Date of Award

Fall 2020

Project Type


Program or Major


Degree Name

Doctor of Philosophy

First Advisor

Cris Beemer

Second Advisor

Christina Ortmeier-Hooper

Third Advisor

Robin Hackett


This dissertation gives teachers with stigmatized bodies space to enter into a conversation that is often had without them by media and medical providers. Fat bodies are maligned in contemporary American society and, for a number of reasons, including American ideas about independence and self-control, European-based standards of beauty, media representation, and more, fat people (especially women) are seen as pathological, out-of-control and as draining to the greater society. Within academia, there are pressures for fat folks, as well. This qualitative interview-based study focuses on self-identified fat, female professors and graduate students in Composition and Rhetoric. These women are high achieving scholars, activists, teachers, mothers, and more, yet they are operating under the outside assumptions of fat people: that they are unintelligent, lazy, and undisciplined. I wanted to see how high achieving fat women negotiated their identities as scholars and teachers with outside biases. Seven participants talked about their complicated relationships with their bodies and intersectional experiences of sexuality, age, ability, and more. The major body of work for this dissertation, the interviews, investigates many themes, such as childhood experiences, education, romantic relationships, family dynamics, health concerns, abuse, and careers.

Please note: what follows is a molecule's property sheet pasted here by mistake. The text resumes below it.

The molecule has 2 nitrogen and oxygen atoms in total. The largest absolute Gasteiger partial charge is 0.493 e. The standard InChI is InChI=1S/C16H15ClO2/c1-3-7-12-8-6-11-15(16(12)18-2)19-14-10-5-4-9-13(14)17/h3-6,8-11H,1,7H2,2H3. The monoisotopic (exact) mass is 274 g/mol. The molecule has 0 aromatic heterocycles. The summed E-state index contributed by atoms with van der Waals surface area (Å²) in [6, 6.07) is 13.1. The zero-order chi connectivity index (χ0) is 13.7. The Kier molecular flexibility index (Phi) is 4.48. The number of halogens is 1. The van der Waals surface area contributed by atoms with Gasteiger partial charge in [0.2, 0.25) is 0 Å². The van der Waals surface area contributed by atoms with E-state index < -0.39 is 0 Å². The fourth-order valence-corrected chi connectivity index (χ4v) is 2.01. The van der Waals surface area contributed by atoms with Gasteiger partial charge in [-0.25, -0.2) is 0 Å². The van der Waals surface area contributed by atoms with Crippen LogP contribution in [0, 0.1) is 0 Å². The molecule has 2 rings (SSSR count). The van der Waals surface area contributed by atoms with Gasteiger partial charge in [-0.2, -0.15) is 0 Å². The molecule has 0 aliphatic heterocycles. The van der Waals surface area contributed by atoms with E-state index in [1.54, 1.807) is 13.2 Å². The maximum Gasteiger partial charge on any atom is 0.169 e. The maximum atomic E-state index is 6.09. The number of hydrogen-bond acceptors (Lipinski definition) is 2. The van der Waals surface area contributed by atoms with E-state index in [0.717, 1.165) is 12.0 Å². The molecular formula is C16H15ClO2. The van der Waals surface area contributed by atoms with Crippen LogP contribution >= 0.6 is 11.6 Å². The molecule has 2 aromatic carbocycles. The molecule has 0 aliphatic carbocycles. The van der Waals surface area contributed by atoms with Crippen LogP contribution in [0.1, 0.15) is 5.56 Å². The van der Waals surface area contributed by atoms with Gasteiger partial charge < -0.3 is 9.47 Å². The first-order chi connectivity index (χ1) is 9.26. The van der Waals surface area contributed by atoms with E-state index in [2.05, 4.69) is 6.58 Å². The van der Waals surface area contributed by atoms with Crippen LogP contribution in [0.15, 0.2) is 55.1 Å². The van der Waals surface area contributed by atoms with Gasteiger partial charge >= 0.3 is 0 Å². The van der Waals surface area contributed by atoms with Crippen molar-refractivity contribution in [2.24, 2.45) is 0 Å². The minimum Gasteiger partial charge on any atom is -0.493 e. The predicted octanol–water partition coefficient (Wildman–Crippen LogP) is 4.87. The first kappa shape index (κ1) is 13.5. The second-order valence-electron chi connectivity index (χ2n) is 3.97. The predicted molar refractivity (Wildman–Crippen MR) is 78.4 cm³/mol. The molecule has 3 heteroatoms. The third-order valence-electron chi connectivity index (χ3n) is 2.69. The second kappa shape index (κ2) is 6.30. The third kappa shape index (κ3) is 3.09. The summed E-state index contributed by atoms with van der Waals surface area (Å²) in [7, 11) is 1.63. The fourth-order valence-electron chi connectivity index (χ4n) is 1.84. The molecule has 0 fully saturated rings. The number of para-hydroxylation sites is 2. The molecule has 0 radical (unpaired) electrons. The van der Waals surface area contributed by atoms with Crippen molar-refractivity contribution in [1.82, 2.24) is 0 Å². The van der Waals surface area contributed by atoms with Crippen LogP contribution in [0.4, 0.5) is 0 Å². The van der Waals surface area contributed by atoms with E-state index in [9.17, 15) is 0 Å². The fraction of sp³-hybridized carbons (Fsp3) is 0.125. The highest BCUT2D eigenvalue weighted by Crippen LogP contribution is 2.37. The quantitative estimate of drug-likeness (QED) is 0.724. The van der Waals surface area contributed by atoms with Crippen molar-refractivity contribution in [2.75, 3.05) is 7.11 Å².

Several important findings have come from this qualitative work. The physical space of the university as well as professional expectations of academia can be difficult for fat teachers to negotiate. The psychic realities of navigating day-to-day life while inhabiting a stigmatized body can lead to a sense of detachment between a person’s concept of self and the physical body. Finally, the connection between environment and physical and mental health was reaffirmed. All participants experienced exacerbated mental health issues and disordered eating in their graduate programs. A call for less toxic graduate work environments is a clear result of this research, which adds to the growing body of literature about graduate student health. Finally, my participants shared complicated and, at times, contrary impressions of what it is like to be fat in the academy. This dissertation gives them the space to speak and untangle some of their experiences, making room for a richer conversation about the professional lives of fat teachers and calling for more inclusion of Fat Studies scholarship within Composition and Rhetoric.